Yale School of Art exhibit explores the ‘pulp’ challenge to racial injustice

A new exhibition at the Yale School of Art (YSA) explores the creative use of printed media and artwork to challenge racist narratives and change limited notions of black experience in America.

“Black Pulp!” features 65 objects, including rare magazines, literary journals, novels, cartoons, and comics, as well as contemporary art from the Black Diaspora. It tells a story of black and non-black artists and publishers working together over 90 years to draw attention to the black experience, rebuff Jim Crow politics, and refute racist caricatures.

The exhibition — curated by artist William Villalongo, a lecturer at YSA, and YSA alumnus Mark Thomas Gibson, ’13 M.F.A. — will be on view Jan. 19–March 11 at the YSA’s 32 Edgewood Avenue Gallery in New Haven. It is free and open to the public from noon to 6 p.m. Tuesdays through Sundays.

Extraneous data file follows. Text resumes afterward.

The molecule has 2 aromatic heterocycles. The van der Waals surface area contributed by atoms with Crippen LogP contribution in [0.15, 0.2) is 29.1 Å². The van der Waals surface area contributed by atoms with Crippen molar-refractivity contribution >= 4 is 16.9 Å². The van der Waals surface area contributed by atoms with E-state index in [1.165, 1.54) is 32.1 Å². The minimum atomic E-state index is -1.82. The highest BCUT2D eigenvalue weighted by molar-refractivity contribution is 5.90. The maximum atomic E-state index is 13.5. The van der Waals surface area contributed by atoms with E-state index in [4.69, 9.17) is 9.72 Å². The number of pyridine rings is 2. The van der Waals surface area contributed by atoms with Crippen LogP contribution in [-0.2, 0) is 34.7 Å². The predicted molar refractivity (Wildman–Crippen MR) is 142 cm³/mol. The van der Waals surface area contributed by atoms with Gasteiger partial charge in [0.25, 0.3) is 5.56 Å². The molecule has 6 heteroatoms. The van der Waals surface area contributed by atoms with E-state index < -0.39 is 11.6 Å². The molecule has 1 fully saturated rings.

“The pulp attitude is to take the tragic and painful points of history, like Jim Crow and the Vietnam War, and challenge them through biting humor, satire, and wit,” says Villalongo. “Many works on view offer up windows into the darker, erotic, satirical, and more absurd recesses of the black popular imagination, while underscoring important debates around personhood and identity.”

The exhibition features influential Harlem Renaissance-era periodicals, such as The Crisisand Opportunity magazines, and rare art journals, such as Fire!! and Ebony & Topaz. It includes contributions from Emory University’s Stuart A. Rose Library, the Schomburg Center for Research in Black Culture, the Library of Congress, and Yale University Art Gallery. (READ MORE)

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